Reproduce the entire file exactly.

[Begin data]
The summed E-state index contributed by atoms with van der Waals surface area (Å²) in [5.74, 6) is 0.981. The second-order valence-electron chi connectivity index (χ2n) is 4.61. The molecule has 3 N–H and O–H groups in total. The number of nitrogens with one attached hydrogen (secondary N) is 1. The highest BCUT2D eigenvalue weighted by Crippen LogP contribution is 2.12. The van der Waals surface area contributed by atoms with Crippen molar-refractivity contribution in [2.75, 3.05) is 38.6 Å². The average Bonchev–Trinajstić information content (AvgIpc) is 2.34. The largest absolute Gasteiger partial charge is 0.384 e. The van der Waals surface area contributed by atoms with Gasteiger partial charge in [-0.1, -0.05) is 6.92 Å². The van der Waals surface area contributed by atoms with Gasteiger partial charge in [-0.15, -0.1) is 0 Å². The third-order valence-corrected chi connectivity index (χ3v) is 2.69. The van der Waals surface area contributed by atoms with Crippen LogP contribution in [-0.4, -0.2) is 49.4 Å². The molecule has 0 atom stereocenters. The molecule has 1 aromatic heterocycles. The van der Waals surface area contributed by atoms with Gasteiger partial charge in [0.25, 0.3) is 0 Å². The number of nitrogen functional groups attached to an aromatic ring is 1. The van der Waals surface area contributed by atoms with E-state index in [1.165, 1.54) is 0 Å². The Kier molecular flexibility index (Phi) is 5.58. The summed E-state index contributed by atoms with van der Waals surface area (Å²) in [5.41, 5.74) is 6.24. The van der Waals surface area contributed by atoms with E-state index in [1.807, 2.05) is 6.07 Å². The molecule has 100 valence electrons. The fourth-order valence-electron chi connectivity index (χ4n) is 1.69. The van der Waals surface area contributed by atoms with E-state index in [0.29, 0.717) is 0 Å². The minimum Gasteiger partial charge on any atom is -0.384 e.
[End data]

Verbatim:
The summed E-state index contributed by atoms with van der Waals surface area (Å²) in [5.74, 6) is 0.981. The second-order valence-electron chi connectivity index (χ2n) is 4.61. The molecule has 3 N–H and O–H groups in total. The number of nitrogens with one attached hydrogen (secondary N) is 1. The highest BCUT2D eigenvalue weighted by Crippen LogP contribution is 2.12. The van der Waals surface area contributed by atoms with Crippen molar-refractivity contribution in [2.75, 3.05) is 38.6 Å². The average Bonchev–Trinajstić information content (AvgIpc) is 2.34. The largest absolute Gasteiger partial charge is 0.384 e. The van der Waals surface area contributed by atoms with Gasteiger partial charge in [-0.1, -0.05) is 6.92 Å². The van der Waals surface area contributed by atoms with Gasteiger partial charge in [-0.15, -0.1) is 0 Å². The third-order valence-corrected chi connectivity index (χ3v) is 2.69. The van der Waals surface area contributed by atoms with Crippen LogP contribution in [-0.4, -0.2) is 49.4 Å². The molecule has 0 atom stereocenters. The molecule has 1 aromatic heterocycles. The van der Waals surface area contributed by atoms with Gasteiger partial charge in [0.25, 0.3) is 0 Å². The number of nitrogen functional groups attached to an aromatic ring is 1. The van der Waals surface area contributed by atoms with E-state index in [1.165, 1.54) is 0 Å². The Kier molecular flexibility index (Phi) is 5.58. The summed E-state index contributed by atoms with van der Waals surface area (Å²) in [5.41, 5.74) is 6.24. The van der Waals surface area contributed by atoms with E-state index in [1.807, 2.05) is 6.07 Å². The molecule has 100 valence electrons. The fourth-order valence-electron chi connectivity index (χ4n) is 1.69. The van der Waals surface area contributed by atoms with E-state index in [0.29, 0.717) is 0 Å². The minimum Gasteiger partial charge on any atom is -0.384 e.